FIGS. 2 and 3 depict in cross-section two exemplary alternative methods of attaching the polymeric anode to the magnet material. In FIG. 2, the anode 10 has a dovetail groove and the magnet a corresponding key, shown jointly as 22. The reverse arrangement is also possible, with the magnet material having a groove and the polymeric anode, the key. In FIG. 3, the magnet 16 has protrusions 24 which partially encapsulate and hold the anode 10. This arrangment is particularly suitable for an anode of generally circular cross-section.
FIG. 4 shows another exemplary method of attachment. Here, the anode 10 and magnet material material 16 are held within an electrically non-conductive wrapping, shown as a braid 26. While a braid, or similar porous material, could be used the whole length of the anode (since the surface of the anode will retain access to the fluid in the substrate via the pores), if a non-porous material is used, it may be placed around the anode and magnet material at a plurality of discontinuous regions. A suitable technique, in this case, might be to cut sections of heat-shrinkable tubing, slide them over the magnet and anode, and shrink them into place at appropriate intervals, e.g. every 50 cm. If an encapsulating technique is used, care must be taken that the magnet will still exert an adequate grip on the substrate, and thus the braid, etc. should preferably be thin.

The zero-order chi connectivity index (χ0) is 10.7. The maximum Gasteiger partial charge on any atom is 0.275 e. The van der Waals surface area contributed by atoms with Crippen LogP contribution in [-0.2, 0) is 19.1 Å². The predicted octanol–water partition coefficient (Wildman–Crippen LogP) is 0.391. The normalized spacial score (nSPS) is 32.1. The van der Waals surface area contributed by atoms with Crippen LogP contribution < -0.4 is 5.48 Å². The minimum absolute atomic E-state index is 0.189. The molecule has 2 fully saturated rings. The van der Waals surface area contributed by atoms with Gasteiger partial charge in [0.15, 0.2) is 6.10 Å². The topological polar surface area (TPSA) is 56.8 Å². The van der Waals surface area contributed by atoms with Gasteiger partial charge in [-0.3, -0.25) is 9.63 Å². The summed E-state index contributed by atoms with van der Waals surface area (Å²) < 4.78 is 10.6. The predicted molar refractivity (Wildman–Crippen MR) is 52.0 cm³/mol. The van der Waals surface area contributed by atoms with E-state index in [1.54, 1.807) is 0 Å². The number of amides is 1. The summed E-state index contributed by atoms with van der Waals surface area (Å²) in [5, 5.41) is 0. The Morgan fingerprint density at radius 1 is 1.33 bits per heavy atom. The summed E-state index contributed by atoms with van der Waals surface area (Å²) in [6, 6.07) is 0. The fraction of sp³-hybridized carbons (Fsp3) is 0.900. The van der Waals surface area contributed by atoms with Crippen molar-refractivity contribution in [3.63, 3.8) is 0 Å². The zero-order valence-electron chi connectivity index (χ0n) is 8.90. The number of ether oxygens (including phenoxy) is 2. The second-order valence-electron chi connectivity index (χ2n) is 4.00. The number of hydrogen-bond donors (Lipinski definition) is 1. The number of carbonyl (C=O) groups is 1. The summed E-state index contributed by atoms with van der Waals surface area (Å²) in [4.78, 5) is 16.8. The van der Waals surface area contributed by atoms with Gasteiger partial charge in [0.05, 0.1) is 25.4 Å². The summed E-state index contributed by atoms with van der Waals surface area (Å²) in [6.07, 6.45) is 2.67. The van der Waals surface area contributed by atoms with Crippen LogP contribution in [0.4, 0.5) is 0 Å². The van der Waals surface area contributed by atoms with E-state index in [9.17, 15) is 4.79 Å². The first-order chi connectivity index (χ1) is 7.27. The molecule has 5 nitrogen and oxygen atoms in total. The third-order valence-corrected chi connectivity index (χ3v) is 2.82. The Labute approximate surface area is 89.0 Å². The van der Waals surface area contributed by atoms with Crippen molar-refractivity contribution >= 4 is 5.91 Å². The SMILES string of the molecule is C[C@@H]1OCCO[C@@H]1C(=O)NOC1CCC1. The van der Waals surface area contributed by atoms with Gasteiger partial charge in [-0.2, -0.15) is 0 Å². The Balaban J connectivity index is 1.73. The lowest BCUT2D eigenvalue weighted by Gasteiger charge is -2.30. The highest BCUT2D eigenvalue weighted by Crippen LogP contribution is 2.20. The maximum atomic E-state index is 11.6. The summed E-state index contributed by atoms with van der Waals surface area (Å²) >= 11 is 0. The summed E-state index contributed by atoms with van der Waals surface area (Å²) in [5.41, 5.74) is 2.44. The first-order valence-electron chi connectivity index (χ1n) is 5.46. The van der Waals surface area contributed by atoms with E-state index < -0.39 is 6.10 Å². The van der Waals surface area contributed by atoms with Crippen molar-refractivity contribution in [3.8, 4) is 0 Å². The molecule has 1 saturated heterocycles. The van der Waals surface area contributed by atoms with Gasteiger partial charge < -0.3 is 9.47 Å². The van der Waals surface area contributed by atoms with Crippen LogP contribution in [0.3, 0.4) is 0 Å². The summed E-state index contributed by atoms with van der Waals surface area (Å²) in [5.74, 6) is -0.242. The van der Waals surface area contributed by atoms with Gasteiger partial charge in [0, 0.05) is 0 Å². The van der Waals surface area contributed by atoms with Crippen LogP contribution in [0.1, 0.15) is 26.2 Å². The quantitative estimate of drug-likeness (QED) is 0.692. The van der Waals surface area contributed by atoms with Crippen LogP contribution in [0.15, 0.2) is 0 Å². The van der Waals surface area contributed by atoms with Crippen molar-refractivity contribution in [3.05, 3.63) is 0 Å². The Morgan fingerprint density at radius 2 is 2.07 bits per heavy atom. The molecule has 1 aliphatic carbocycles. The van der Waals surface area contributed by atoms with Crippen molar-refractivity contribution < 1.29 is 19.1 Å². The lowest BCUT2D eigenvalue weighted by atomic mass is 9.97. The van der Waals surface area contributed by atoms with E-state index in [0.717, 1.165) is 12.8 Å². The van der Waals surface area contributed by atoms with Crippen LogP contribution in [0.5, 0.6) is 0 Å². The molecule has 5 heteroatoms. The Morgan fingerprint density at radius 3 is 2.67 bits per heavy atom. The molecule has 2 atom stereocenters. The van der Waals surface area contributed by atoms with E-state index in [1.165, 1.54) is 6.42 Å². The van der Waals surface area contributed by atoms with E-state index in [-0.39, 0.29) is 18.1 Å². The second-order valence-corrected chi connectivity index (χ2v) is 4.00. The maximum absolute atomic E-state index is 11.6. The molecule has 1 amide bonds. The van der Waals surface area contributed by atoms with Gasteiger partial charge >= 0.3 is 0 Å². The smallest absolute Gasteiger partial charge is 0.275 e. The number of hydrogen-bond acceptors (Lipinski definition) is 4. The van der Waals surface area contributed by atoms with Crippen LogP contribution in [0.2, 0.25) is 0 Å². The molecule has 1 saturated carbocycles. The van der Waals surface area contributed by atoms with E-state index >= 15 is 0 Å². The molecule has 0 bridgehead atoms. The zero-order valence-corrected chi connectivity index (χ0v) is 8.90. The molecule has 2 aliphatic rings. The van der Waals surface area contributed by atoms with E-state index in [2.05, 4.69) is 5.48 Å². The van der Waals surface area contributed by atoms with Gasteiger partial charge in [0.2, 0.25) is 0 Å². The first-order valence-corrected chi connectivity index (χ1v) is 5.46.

A possible problem with a magnetic holddown is that magnetic particles from the fluid or corrosion products from the substrate may attach themselves to the exposed surfaces of the magnet, e.g. to the edges. If these products are sufficiently conductive, e.g. if they are oxidized metal flakes, etc. from a corroding substrate, a conductive leak path may be formed between the anode and the substrate. To avoid this magnetic sludge buildup, FIG. 5 shows two non-magnetic polymeric wedges 28, one on either edge of the magnetic material. These wedges provide a sufficient spacing from the edges of the magnet material that magnetic "sludge" will not adhere.